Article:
The excitation is passed through a Linear Prediction Synthesis filter. The LP synthesis filter coefficients are decoded from the transmitted MELP or CELP parameters, depending upon the mode. The coefficients are interpolated in the LSF domain with 2.5 ms (20-sample) subframes.
Postfilter with coefficients derived from LP parameters provides a boost to enhance the synthesized speech.
The bit allocations for the preferred embodiment coders for a 4 kb/s system (80 bits per 20 ms, 160-sample frame) could be:
Parameter | SV frame | WV frame | UV frame | ||
LSFs | 29 | 19 | 19 | ||
Frame gain | 8 | 5 | 5 | ||
Pitch | 8 | 6 | 4 | ||
Bandpass voicing | 6 | — | — | ||
Fourier magnitudes | 21 | — | — | ||
Alignment phase | 6 | — | — | ||
Fixed codebook | — | 40 | 45 | ||
Subframe gains | — | 8 | 5 | ||
MELP/CELP flag | 1 | 1 | 1 | ||
Parity bits | 1 | 1 | 1 | ||
In particular, the LP parameters are coded in the LSF domain with 29 bits in a MELP frame and 19 bits in a CELP frame. Switched predictive multi-stage vector quantization is used. The same two codebooks, one weakly predictive and one strongly predictive, are used by both coders with one bit encoding the selected codebook. Each codebook has five stages with the bit allocation of 7, 6, 5, 5, 5. The MELP coder uses all five stages, while the CELP coder uses only the first three stages.
In the MELP coder, the gain corresponding to a frame end is encoded with 5 bits, and the mid-frame gain is coded with 3 bits. The coder uses 8 bits for pitch and 6 bits for alignment phase. The Fourier magnitudes are quantized with switched predictive multistage vector quantization using 21 bits. Bandpass voicing is quantized with 3 bits twice per frame.
In the CELP coder, one gain for a frame is encoded with 5 bits. The pitch lag is encoded with either 6 bits for weakly-voiced or 4 bits for unvoiced. In weakly-voiced mode, the CELP coder uses a sparse algebraic codebook with four pulses on tracks for each 80-sample (10 ms) subframe, and the eight pulses per 20 ms frame are encoded with 40 bits. Two pitch prediction gains and two normalized fixed-codebook gains are jointly quantized with 5 bits per frame. In unvoiced mode, the CELP coder uses a stochastic codebook with 5 ms (40-sample) subframes-which means four per frame; 10-bit codebooks with one sign bit are used for the total of 45 bits per frame. The four stochastic-codebook gains normalized by the overall gain are vector-quantized with 5 bits.
One bit is used to encode MELP/CELP selection. One overall parity bit protects common CELP/MELP bits.
The strongly-voiced frames coded with a MELP coder have an LP excitation as a mixture of periodic and non-periodic MELP components with the first being the dominant. The periodic part is generated from waveforms encoded in the frequency domain, each representing a pitch period. The non-periodic part is a frequency-shaped random noise. The noise shaping is estimated (and encoded) based on signal correlation-strengths in five frequency bands.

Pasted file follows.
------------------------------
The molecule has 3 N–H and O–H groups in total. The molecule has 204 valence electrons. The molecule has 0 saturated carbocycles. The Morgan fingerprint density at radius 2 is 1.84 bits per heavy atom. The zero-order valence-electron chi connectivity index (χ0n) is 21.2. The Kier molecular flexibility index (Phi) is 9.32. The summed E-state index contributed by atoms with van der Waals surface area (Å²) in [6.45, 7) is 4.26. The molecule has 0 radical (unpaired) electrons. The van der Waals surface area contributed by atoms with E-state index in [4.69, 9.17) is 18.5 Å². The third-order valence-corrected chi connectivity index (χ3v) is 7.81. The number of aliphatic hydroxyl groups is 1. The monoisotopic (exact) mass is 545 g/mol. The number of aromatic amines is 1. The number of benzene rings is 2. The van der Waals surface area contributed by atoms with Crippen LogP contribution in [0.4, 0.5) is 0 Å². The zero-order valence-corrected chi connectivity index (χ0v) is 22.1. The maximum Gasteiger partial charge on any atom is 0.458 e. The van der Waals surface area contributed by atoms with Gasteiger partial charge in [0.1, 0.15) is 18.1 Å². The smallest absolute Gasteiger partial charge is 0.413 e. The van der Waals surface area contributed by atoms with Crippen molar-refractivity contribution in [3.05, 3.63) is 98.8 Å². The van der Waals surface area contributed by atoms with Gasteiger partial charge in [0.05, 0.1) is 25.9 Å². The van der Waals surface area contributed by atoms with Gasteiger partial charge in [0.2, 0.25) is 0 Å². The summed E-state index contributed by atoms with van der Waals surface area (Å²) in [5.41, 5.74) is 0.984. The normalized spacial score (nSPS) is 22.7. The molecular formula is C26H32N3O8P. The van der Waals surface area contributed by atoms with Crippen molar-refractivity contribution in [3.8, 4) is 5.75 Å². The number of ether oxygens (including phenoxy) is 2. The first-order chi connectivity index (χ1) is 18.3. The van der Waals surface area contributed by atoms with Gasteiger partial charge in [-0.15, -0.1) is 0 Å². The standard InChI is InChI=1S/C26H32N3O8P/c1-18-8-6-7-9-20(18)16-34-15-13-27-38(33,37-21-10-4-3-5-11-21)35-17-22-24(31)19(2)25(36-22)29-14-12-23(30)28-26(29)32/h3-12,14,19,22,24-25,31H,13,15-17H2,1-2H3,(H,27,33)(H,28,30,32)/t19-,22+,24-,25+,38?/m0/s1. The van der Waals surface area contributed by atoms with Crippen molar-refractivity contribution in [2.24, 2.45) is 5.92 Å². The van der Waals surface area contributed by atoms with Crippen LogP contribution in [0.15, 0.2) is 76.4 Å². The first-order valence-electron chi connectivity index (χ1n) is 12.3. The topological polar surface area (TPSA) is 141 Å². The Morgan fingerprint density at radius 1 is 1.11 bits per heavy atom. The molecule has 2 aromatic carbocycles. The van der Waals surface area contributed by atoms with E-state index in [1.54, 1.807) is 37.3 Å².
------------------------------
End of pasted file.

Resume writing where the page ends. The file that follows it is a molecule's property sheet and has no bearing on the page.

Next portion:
The following sections provide more details.
Depending upon bit rate, the preferred embodiment hybrid methods encode the LP coefficients (LSF version) at both frame end and frame middle; the frame middle LSFs are encoded in the form of interpolation coefficients to interpolate the encoded (quantized) LSFs at frame end and frame beginning (prior frame end). In particular, for a 10^{th }order LP analysis let [qlsf1[1], qlsf1[2], . . . , qlsf1[10]] denote the quantized and encoded (codebook) vector of LSF coefficients at the end of the current frame, and let [qlsf0[1], qlsf0[2], . . . , qlsf0[10]] denote the corresponding vector at the end of the prior frame, which is the beginning of the current frame. The preferred embodiment methods split the LSFs into subsets, and each subset separately has a linear interpolation coefficient selected (by error minimization) from a set of available interpolation coefficients. The encoding of the middle of the frame LSFs translates into encoding how the LSFs are split into subsets and the interpolation coefficient for each subset. The number of bits allocated to the frame middle LSFs encoding determines the subset split and bit allocation to each subset. For example, with 5 bits allocated to encoding the 10-vector of middle of the frame LSFs denoted [Isf[1], Isf[2], . . . , Isf[10]], the LSFs are split into three subsets: {Isf[1], Isf[2]}, {Isf[3], Isf]4], Isf[5]}, and {Isf[6], lsf[7], Isf[8], Isf[9], Isf[10]} and 2 bits are allocated to each of the first two subsets and 1 bit allocated to the third subset. Two bits implies 4 available interpolation coefficients, and the preferred embodiment take these to be {0.2, 0.4, 0.6, 0.8}. Similarly, 1 bit implies 2 available interpolation coefficients which the preferred embodiments take as {0.3, 0.7}. For each subset an error minimization selects the interpolation coefficient to be used (and encoded). For example, with the first subset {Isf[1], Isf[2]} and 2 bits which translates to 4 coefficients {coeff4[0]=0.2, coeff4[1]=0.4, coeff4[2]=0.6, coeff4[3]=0.8}, the minimization is:
minError = MaxValue; // initialize with a large number | |
for ( j = 0, j < 4, j++) // loop over 4 available coefficients for first subset | |
{ error = 0; | |
for ( k = 1, k < 3, k++) // loop over the 2 lsfs within the first subset | |
{ interpolate[j] = (1.0 − coeff4[j]) * qlsf0[k] + coeff4[j] * qlsf1[k]; | |
error += (interpolate[j] − lsf[k]) * (interpolate[j] − lsf[k]); | |
} | |
if (error < minError) | |
{ minError = error; | |
select = j; | |
} | |
} | |
The following are preferred embodiment partitions into subsets and corresponding bit allocations for certain useful total bits:
total bits | subsets | allocated bits |
1 | {lsf[1], . . . , lsf[10]} | 1 bit |
4 | {lsf[1], lsf[2]} | 2 bits |
{lsf[3], . . . , lsf[5]} | 1 bit | |
{lsf[6], . . . , lsf[10]} | 1 bit | |
5 | {lsf[1], lsf[2]} | 2 bits |
{lsf[3], . . . , lsf[5]} | 2 bits | |
{lsf[6], . . . , lsf[10]} | 1 bit | |
6 | {lsf[1], lsf[2]} | 2 bits |
{lsf[3], . . . , lsf[5]} | 2 bits | |